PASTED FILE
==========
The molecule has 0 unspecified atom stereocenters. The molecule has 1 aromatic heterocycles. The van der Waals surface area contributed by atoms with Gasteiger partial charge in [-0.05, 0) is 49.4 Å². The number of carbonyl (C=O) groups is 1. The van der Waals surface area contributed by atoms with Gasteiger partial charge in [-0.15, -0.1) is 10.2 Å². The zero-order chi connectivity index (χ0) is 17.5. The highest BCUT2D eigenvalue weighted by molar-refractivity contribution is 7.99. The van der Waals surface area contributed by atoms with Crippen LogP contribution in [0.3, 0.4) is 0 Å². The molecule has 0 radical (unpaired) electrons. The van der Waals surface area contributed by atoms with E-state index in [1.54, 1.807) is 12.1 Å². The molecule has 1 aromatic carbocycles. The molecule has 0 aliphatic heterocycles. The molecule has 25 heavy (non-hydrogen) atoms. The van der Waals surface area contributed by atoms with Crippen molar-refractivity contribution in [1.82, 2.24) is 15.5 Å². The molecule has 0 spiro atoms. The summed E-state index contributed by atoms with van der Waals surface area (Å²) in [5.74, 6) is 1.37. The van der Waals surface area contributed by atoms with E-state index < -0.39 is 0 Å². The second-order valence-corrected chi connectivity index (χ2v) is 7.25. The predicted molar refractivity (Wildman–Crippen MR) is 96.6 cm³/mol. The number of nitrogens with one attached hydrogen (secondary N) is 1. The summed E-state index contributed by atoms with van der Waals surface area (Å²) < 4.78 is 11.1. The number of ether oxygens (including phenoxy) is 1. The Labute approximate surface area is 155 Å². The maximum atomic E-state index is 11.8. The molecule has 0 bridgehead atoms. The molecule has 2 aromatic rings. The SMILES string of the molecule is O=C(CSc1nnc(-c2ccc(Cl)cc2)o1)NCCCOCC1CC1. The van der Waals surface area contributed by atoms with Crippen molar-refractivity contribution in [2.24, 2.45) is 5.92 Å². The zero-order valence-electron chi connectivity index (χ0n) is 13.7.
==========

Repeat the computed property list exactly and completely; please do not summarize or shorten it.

The molecule has 0 unspecified atom stereocenters. The molecule has 1 aromatic heterocycles. The van der Waals surface area contributed by atoms with Gasteiger partial charge in [-0.05, 0) is 49.4 Å². The number of carbonyl (C=O) groups is 1. The van der Waals surface area contributed by atoms with Gasteiger partial charge in [-0.15, -0.1) is 10.2 Å². The zero-order chi connectivity index (χ0) is 17.5. The highest BCUT2D eigenvalue weighted by molar-refractivity contribution is 7.99. The van der Waals surface area contributed by atoms with Crippen LogP contribution in [0.3, 0.4) is 0 Å². The molecule has 0 radical (unpaired) electrons. The van der Waals surface area contributed by atoms with E-state index in [1.54, 1.807) is 12.1 Å². The molecule has 1 aromatic carbocycles. The molecule has 0 aliphatic heterocycles. The molecule has 25 heavy (non-hydrogen) atoms. The van der Waals surface area contributed by atoms with Crippen molar-refractivity contribution in [1.82, 2.24) is 15.5 Å². The molecule has 0 spiro atoms. The summed E-state index contributed by atoms with van der Waals surface area (Å²) in [5.74, 6) is 1.37. The van der Waals surface area contributed by atoms with E-state index < -0.39 is 0 Å². The second-order valence-corrected chi connectivity index (χ2v) is 7.25. The predicted molar refractivity (Wildman–Crippen MR) is 96.6 cm³/mol. The number of nitrogens with one attached hydrogen (secondary N) is 1. The summed E-state index contributed by atoms with van der Waals surface area (Å²) < 4.78 is 11.1. The number of ether oxygens (including phenoxy) is 1. The Labute approximate surface area is 155 Å². The maximum atomic E-state index is 11.8. The molecule has 0 bridgehead atoms. The molecule has 2 aromatic rings. The SMILES string of the molecule is O=C(CSc1nnc(-c2ccc(Cl)cc2)o1)NCCCOCC1CC1. The van der Waals surface area contributed by atoms with Crippen molar-refractivity contribution in [2.24, 2.45) is 5.92 Å². The zero-order valence-electron chi connectivity index (χ0n) is 13.7.